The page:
The biggest drawbacks to this strategy is that this deck is hard. Games are often won by inches, not miles, so every point of damage is incredibly important. It's easy to lose and realize that a mistake several turns earlier changed the course of the game and put your opponent out of reach by 1 or 2 life. If this is the route you're going to take this weekend for the Arena MCQ, make sure to put in plenty of games beforehand, because there won't be time in the tournament to learn on the fly. The deck is unforgiving when things don't go perfectly, and Simic Food is very good at throwing a wrench into everyone's plans.
The opposite angle of attack is to try and run Simic Food out of resources. While Hydroid Krasis can keep them topped off, if you can continually run the Food deck out of mana creatures, their Krases are never as backbreaking as Bant Golos's were, drawing just a few cards. Sacrifice effects like Doom Foretold are particularly effective against Wicked Wolf and Veil of Summer. And finally, Teferi, Time Raveler might not be impressive against most Food cards, he does protect you from Disdainful Stroke, meaning that Dance of the Manse can take over or win the game appropriately.
The deck definitely has weaknesses. It has trouble with anything recursive, like Rakdos Aristocrats. The combination of poor mana and need for artifacts to sacrifice to Doom Foretold like Golden Egg and Guild Globe means that aggressive red or white decks can put too much pressure on the deck too quickly.
There is a very good possibility that another Doom Foretold deck exists that shores up these weaknesses. The card has been so impressive against Food decks that it makes me wonder if a white-black midrange eschewing Dance of the Manse and Teferi, Time Raveler for better mana is possible.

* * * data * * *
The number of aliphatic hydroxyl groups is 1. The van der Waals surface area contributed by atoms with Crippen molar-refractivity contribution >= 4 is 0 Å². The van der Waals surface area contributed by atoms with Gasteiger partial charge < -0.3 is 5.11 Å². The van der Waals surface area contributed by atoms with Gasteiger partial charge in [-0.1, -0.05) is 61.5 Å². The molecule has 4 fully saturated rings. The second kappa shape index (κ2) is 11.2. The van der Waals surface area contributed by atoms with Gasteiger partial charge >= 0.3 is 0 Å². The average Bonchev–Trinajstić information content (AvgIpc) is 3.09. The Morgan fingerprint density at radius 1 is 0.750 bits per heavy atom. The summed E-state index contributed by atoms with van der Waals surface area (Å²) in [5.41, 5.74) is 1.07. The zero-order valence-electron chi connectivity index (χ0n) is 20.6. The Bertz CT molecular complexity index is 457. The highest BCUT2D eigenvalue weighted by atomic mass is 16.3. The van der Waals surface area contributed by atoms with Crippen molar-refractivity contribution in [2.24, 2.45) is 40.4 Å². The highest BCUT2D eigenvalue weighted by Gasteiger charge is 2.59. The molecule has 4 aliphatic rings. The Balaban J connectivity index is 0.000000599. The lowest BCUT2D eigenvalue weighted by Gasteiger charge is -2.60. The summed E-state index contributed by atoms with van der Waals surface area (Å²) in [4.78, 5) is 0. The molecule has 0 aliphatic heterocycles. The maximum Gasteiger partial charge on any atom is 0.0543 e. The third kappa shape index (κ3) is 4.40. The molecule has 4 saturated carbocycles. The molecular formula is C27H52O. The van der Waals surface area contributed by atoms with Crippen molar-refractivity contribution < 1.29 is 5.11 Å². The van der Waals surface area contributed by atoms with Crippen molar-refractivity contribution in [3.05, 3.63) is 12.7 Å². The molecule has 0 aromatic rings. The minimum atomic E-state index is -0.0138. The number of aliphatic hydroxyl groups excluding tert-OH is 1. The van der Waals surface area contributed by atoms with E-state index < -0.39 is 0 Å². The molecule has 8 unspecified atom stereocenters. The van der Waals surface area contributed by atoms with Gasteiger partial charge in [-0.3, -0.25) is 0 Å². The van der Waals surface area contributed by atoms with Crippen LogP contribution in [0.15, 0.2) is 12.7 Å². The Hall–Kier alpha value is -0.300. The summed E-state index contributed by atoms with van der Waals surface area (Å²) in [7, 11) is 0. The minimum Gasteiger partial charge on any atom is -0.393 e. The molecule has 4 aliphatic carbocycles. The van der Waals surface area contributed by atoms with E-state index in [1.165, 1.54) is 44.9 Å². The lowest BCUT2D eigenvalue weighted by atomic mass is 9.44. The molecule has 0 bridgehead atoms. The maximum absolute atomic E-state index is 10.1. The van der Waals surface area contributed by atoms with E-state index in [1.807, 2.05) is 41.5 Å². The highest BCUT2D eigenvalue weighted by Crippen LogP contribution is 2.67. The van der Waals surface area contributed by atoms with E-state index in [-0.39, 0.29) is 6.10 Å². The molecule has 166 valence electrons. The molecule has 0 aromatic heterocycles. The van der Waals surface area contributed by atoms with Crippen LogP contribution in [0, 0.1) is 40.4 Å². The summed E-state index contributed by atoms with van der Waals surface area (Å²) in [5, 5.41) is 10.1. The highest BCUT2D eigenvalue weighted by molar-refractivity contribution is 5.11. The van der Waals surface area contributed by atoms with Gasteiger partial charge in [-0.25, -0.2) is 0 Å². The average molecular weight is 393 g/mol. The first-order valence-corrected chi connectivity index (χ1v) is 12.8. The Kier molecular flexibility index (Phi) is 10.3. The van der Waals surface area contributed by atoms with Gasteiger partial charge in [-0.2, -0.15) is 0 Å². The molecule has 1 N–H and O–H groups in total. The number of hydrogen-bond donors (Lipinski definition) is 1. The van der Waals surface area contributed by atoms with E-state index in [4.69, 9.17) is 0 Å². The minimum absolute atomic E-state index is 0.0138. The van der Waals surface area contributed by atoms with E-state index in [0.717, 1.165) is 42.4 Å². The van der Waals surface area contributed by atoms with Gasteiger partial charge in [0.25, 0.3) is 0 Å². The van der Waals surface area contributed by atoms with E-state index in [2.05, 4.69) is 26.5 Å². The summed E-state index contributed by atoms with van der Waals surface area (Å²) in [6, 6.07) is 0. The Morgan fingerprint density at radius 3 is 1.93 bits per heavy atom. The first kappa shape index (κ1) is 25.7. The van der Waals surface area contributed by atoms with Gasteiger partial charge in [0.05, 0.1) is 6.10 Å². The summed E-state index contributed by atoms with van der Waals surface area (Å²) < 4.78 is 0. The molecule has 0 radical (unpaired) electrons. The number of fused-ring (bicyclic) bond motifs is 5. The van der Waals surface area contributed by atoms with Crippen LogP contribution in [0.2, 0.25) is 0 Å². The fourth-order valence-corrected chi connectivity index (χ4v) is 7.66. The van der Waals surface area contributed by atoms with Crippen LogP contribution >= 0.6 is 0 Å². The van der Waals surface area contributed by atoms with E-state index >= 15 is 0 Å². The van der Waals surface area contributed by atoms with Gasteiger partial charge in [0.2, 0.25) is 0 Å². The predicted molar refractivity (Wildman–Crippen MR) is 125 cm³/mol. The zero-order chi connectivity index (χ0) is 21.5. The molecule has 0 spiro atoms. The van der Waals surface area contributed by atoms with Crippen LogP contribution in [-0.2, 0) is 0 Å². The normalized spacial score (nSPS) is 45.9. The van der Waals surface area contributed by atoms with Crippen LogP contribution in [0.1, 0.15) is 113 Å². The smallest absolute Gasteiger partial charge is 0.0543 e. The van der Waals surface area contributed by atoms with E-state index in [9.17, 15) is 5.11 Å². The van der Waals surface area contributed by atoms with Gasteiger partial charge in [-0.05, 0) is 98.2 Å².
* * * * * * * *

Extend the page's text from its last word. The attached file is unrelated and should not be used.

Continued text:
If you can't beat 'em, join 'em. Unfortunately, sometimes that's the only option. There is not a clear counter to Oko, Thief of Crowns, and the card has seen play as far back as Vintage since releasing two weeks ago. The card is, no matter how you look at it, incredibly powerful, and probably banworthy.
The dip into black is mostly building off of the Bant version of the deck that Stanislav Cifka played at the Mythic Championship. The white splash previously was almost exclusively for Deputy of Detention to fight against Field of the Dead. While Deputy of Detention is still a good card against other Simic decks, it's too expensive to interrupt the dreaded turn one Gilded Goose, turn two Oko, Thief of Crowns start. It also dies to Wicked Wolf. Noxious Grasp is cheaper and can handle problems permanently.
Vraska, Golgari Queen is the other black card I'm trying for the mirror. The card is a versatile answer to cheaper creature decks, Oko, Thief of Crowns and a way to go long in the mirror by turning extra Food tokens, Gilded Goose or Paradise Druids into more cards, as well as providing an ultimate that can go over the top of a stalled board.
With so many decks trying to win through Edgewall Innkeeper or Knight of the Ebon Legion, Disfigure and Find // Finality allow the deck to fight these strategies in ways that the strictly Simic version didn't have access to.
Finally, I want access to a way to combat enchantments as the one permanent type that this strategy can be weak to. The best way to do that in Sultai is Thrashing Brontodon.
Beat 'em, join'em, whatever you do this weekend, there is no denying that Standard has just one tier 1 deck at the moment. Whether playing Arena on Thursday when the ban goes into effect or Saturday for the Arena MCQ, you need a plan to at least make the matchup competitive. Decks like Gruul or Golgari Adventure that were competitors only against Golos because they could punch through Zombie tokens fail completely at that task, so registering them is a mistake. Hopefully something will work against Oko; otherwise, it will be an uninteresting few weeks before the next Banned and Restricted announcement in November or, worst case scenario, January.